Evolution News

Science Daily

When variations in Earth's orbit drive biological evolution
Wed, 01 Dec 2021 11:19:32 EST
Coccolithophores are microscopic algae that form tiny limestone plates, called coccoliths, around their single cells. They are responsible for half of the limestone produced in the oceans and therefore play a major role in the carbon cycle and in determining ocean chemistry. A team of scientists show that certain variations in Earth's orbit have influenced the evolution of coccolithophores.

Bringing 400-million-year-old fossilized armored worms to ‘virtual’ life
Tue, 30 Nov 2021 17:39:55 EST
Scientists have documented the discovery of two new species of fossilized armored worms in Australia -- Lepidocoleus caliburnus and Lepidocoleus shurikenus -- dating from about 400 million years ago. Then, using the micro-CT imaging capabilities of the MU X-ray Microanalysis Core facility, the researchers were able to develop first-of-its-kind digital 3D-models of the species' individual armor plates by virtually examining the armored skeletons of these ancient worms, called machaeridians.

Ancient lineage of algae found to include five 'cryptic' species
Tue, 30 Nov 2021 10:14:28 EST
All land plants originated from a single evolutionary event when freshwater algae got a foothold on land. The group of algae that would later give rise to land plants had already been living in freshwater and terrestrial habitats for over one billion years. A tiny group of these algae, most distantly related to land plants, still lives. A team homed in on one species, Chlorokybus, which lives in wet soil and rock cracks, to find that it contains not one, but at least five different species.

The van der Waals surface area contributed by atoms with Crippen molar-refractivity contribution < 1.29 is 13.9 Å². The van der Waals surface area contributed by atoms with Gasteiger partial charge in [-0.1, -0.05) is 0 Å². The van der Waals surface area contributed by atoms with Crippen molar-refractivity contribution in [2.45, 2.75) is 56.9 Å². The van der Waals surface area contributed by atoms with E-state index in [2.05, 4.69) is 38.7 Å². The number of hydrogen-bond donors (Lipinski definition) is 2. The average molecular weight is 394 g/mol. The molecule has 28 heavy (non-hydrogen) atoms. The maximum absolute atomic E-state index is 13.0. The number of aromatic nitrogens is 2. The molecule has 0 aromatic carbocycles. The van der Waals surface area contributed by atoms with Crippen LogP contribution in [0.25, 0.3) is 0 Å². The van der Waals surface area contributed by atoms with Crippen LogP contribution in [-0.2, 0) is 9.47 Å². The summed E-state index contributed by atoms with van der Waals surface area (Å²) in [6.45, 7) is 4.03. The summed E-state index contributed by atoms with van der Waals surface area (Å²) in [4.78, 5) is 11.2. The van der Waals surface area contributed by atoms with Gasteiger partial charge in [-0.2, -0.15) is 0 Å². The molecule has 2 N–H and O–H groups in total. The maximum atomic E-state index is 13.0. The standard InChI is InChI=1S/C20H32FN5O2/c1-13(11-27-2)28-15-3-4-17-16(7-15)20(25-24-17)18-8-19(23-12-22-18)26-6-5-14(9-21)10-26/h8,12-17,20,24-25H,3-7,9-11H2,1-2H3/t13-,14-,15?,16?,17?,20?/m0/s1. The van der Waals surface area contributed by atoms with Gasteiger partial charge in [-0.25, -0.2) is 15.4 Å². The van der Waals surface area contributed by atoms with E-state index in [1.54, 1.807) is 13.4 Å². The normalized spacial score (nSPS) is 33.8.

Extinct swordfish-shaped marine reptile discovered
Mon, 29 Nov 2021 15:50:57 EST
Researchers have discovered a new marine reptile. The specimen, a stunningly preserved meter-long skull, is one of the last surviving ichthyosaurs -- ancient animals that look eerily like living swordfish.

Paleontologists debunk fossil thought to be missing link between lizards and first snakes
Thu, 18 Nov 2021 06:16:12 EST
Filling in the links of the evolutionary chain with a fossil record of a 'snake with four legs' connecting lizards and early snakes would be a dream come true for paleontologists. But a specimen formerly thought to fit the bill is not the missing piece of the puzzle, according to a new study.